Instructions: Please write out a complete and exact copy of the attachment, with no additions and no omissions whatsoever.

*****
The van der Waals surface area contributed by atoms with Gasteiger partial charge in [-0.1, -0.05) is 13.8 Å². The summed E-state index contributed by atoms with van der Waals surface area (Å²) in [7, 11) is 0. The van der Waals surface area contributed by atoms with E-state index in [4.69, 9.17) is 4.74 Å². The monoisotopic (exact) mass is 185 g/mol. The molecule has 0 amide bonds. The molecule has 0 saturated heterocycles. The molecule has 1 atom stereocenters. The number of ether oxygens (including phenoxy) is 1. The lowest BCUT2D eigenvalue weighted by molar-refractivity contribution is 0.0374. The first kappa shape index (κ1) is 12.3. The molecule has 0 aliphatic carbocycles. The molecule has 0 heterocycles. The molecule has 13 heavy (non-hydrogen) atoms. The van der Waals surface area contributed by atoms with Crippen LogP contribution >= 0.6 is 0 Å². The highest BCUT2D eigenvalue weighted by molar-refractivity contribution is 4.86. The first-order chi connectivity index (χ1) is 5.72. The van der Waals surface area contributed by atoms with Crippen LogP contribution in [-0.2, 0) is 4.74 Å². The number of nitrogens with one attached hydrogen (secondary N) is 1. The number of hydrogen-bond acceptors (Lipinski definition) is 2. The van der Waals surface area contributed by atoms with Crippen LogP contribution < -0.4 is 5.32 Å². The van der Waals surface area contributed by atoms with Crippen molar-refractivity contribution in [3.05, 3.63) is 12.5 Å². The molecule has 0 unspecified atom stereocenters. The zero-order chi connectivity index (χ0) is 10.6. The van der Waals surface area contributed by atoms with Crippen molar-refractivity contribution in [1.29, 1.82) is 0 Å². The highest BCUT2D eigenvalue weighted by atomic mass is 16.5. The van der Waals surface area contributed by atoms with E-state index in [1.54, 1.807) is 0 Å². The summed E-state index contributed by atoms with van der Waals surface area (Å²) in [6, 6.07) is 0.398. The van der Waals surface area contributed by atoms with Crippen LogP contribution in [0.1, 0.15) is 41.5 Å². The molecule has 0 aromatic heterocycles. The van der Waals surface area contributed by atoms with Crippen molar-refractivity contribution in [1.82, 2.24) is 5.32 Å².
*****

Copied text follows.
The van der Waals surface area contributed by atoms with Gasteiger partial charge in [-0.1, -0.05) is 13.8 Å². The summed E-state index contributed by atoms with van der Waals surface area (Å²) in [7, 11) is 0. The van der Waals surface area contributed by atoms with E-state index in [4.69, 9.17) is 4.74 Å². The monoisotopic (exact) mass is 185 g/mol. The molecule has 0 amide bonds. The molecule has 0 saturated heterocycles. The molecule has 1 atom stereocenters. The number of ether oxygens (including phenoxy) is 1. The lowest BCUT2D eigenvalue weighted by molar-refractivity contribution is 0.0374. The first kappa shape index (κ1) is 12.3. The molecule has 0 aliphatic carbocycles. The molecule has 0 heterocycles. The molecule has 13 heavy (non-hydrogen) atoms. The van der Waals surface area contributed by atoms with Crippen LogP contribution >= 0.6 is 0 Å². The highest BCUT2D eigenvalue weighted by molar-refractivity contribution is 4.86. The first-order chi connectivity index (χ1) is 5.72. The van der Waals surface area contributed by atoms with Crippen LogP contribution in [-0.2, 0) is 4.74 Å². The number of nitrogens with one attached hydrogen (secondary N) is 1. The number of hydrogen-bond acceptors (Lipinski definition) is 2. The van der Waals surface area contributed by atoms with Crippen LogP contribution < -0.4 is 5.32 Å². The van der Waals surface area contributed by atoms with Crippen molar-refractivity contribution in [3.05, 3.63) is 12.5 Å². The molecule has 0 unspecified atom stereocenters. The zero-order chi connectivity index (χ0) is 10.6. The van der Waals surface area contributed by atoms with Crippen molar-refractivity contribution in [1.29, 1.82) is 0 Å². The highest BCUT2D eigenvalue weighted by atomic mass is 16.5. The van der Waals surface area contributed by atoms with E-state index in [1.54, 1.807) is 0 Å². The summed E-state index contributed by atoms with van der Waals surface area (Å²) in [6, 6.07) is 0.398. The van der Waals surface area contributed by atoms with Crippen LogP contribution in [0.1, 0.15) is 41.5 Å². The molecule has 0 aromatic heterocycles. The van der Waals surface area contributed by atoms with Crippen molar-refractivity contribution in [1.82, 2.24) is 5.32 Å².